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Lecture notes for

Development of core areas



Early core areas & agriculture hearths develop where there is

Rivers provide alluvial soils through yearly floods. Floodplains become agricultural hearths.

Agriculture allowed greater population density and changes in:

Hydraulic societies invest heavily in irrigation and terraced fields

The first cities are centers of

The original core of Mexico remains dominant

Rivers provide alluvial soils through yearly floods

Water also provides access to trade

World trade centers:port cities and central places


Industrial location during the industrial revolutions

1st wave:
water, wind, and wood

Why are they there?
Lowell, Mass
Troy, N.Y.
Trenton, N.J.
Georgetown D.C.
Richmond, Va.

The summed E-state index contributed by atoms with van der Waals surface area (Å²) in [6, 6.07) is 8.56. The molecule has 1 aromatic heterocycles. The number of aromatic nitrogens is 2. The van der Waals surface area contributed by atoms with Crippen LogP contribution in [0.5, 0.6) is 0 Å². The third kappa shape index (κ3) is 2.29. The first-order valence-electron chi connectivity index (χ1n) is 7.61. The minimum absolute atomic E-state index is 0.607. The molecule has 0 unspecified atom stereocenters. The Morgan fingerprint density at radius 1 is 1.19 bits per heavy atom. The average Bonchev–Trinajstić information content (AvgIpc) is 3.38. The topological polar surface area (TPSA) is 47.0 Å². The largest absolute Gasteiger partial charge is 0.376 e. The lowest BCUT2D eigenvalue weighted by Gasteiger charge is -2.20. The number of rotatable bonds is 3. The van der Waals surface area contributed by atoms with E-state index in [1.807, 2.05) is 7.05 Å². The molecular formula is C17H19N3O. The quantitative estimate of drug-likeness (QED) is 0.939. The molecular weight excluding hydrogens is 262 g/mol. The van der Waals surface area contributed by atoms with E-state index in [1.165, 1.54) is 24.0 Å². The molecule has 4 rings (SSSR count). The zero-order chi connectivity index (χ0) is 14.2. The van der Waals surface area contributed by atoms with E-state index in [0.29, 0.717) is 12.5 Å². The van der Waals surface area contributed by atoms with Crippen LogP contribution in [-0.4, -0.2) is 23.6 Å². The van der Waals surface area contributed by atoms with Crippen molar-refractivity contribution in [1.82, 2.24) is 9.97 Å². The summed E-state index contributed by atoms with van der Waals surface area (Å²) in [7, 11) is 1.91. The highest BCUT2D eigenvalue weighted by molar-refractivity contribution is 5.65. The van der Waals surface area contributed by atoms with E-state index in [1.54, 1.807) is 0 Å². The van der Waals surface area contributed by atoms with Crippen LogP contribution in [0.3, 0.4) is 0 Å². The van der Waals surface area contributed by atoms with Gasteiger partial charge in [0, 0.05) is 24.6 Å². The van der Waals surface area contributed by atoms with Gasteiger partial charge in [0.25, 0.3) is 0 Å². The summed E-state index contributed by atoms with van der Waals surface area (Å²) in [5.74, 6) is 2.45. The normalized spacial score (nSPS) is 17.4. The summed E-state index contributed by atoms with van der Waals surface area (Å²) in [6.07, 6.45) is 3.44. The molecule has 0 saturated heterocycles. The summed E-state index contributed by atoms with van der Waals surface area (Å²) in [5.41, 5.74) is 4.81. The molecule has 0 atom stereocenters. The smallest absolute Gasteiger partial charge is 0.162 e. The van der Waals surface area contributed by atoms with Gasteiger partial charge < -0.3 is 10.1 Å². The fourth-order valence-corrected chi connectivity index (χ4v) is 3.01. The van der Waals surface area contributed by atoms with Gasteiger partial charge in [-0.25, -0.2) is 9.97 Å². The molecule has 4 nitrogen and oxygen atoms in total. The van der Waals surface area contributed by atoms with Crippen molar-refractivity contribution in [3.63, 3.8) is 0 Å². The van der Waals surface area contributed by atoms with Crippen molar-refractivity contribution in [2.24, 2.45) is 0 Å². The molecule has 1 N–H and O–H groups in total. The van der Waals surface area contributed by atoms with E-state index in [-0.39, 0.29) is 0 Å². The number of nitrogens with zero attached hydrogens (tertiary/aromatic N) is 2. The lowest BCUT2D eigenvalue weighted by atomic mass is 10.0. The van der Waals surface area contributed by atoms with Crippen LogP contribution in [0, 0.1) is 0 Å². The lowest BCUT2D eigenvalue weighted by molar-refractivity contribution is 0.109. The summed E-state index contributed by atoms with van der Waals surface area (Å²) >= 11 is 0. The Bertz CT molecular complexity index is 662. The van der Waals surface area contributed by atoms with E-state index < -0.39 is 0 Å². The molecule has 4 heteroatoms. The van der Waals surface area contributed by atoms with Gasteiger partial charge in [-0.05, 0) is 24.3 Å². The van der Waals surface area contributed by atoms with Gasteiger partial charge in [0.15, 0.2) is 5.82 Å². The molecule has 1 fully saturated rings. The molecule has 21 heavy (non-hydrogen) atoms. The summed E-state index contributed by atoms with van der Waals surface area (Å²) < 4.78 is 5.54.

Raleigh, N.C.
Columbia, S.C.
Augusta, Ga.

The Fall Line and major cities of the Eastern U.S.

The Fall Line
"River vessels usually cannot travel beyond a fall line and their cargoes must be unloaded there. The falls (see waterfall) also supply water power for the development of industry such as textile and grist mills. For these reasons a fall line often marks a string of developed areas."

Why Virginia's Cities and Towns Are Located Where They Are

2nd wave:
steel, resources, rails

Railroads and motorized shipping overcome friction of distance overland and sea.

Rise of the manufacturing belt of the Northeast.

3rd wave
engines, electricity, and telecom
Automobility & urban sprawl

4th wave
nuclear power, aerospace, electronics, petrochemicals

Rise of the sunbelt.

5th wave
solar power, biotechnology, microelectronics, robotics & information technology

New technologies produce:

Production becomes more flexible and footloose

Example: change in automobile production

Multinational / Transnational Corporations have global operations

Global commodity chains

Examples: Mitsubishi and Volksvagen